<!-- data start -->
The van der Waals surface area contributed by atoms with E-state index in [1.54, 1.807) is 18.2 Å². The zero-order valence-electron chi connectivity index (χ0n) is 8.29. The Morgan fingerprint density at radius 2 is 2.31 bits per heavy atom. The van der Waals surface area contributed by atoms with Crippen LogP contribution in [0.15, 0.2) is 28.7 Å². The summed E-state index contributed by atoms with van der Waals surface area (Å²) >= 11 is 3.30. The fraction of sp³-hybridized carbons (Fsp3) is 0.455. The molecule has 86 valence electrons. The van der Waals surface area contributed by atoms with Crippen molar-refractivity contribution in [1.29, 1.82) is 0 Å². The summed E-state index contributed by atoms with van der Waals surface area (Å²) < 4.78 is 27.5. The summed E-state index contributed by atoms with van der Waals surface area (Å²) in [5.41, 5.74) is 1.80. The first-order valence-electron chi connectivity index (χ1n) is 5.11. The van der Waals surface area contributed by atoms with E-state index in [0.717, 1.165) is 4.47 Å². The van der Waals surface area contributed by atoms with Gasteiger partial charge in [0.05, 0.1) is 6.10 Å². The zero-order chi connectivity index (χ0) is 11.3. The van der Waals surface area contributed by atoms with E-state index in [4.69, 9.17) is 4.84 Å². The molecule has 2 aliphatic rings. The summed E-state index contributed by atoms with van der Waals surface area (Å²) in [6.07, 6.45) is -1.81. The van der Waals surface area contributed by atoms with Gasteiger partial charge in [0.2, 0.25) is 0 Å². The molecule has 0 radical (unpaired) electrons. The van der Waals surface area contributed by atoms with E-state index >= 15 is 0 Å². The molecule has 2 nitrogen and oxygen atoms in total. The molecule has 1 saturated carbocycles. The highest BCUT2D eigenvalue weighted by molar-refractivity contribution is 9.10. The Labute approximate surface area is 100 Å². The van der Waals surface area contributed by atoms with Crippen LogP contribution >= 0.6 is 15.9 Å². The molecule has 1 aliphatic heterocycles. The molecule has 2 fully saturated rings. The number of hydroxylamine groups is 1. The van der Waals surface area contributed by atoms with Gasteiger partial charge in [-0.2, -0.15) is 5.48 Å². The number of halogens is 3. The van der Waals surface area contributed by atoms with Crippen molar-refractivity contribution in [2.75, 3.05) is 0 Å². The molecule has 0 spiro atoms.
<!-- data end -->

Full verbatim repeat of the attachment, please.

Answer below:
The van der Waals surface area contributed by atoms with E-state index in [1.54, 1.807) is 18.2 Å². The zero-order valence-electron chi connectivity index (χ0n) is 8.29. The Morgan fingerprint density at radius 2 is 2.31 bits per heavy atom. The van der Waals surface area contributed by atoms with Crippen LogP contribution in [0.15, 0.2) is 28.7 Å². The summed E-state index contributed by atoms with van der Waals surface area (Å²) >= 11 is 3.30. The fraction of sp³-hybridized carbons (Fsp3) is 0.455. The molecule has 86 valence electrons. The van der Waals surface area contributed by atoms with Crippen molar-refractivity contribution in [1.29, 1.82) is 0 Å². The summed E-state index contributed by atoms with van der Waals surface area (Å²) < 4.78 is 27.5. The summed E-state index contributed by atoms with van der Waals surface area (Å²) in [5.41, 5.74) is 1.80. The first-order valence-electron chi connectivity index (χ1n) is 5.11. The van der Waals surface area contributed by atoms with E-state index in [0.717, 1.165) is 4.47 Å². The van der Waals surface area contributed by atoms with Gasteiger partial charge in [0.05, 0.1) is 6.10 Å². The zero-order chi connectivity index (χ0) is 11.3. The van der Waals surface area contributed by atoms with E-state index in [4.69, 9.17) is 4.84 Å². The molecule has 2 aliphatic rings. The summed E-state index contributed by atoms with van der Waals surface area (Å²) in [6.07, 6.45) is -1.81. The van der Waals surface area contributed by atoms with Gasteiger partial charge in [0.2, 0.25) is 0 Å². The molecule has 0 radical (unpaired) electrons. The van der Waals surface area contributed by atoms with E-state index >= 15 is 0 Å². The molecule has 2 nitrogen and oxygen atoms in total. The molecule has 1 saturated carbocycles. The highest BCUT2D eigenvalue weighted by molar-refractivity contribution is 9.10. The Labute approximate surface area is 100 Å². The van der Waals surface area contributed by atoms with Crippen LogP contribution >= 0.6 is 15.9 Å². The molecule has 1 aliphatic heterocycles. The molecule has 2 fully saturated rings. The number of hydroxylamine groups is 1. The van der Waals surface area contributed by atoms with Gasteiger partial charge in [-0.2, -0.15) is 5.48 Å². The number of halogens is 3. The van der Waals surface area contributed by atoms with Crippen molar-refractivity contribution in [2.75, 3.05) is 0 Å². The molecule has 0 spiro atoms.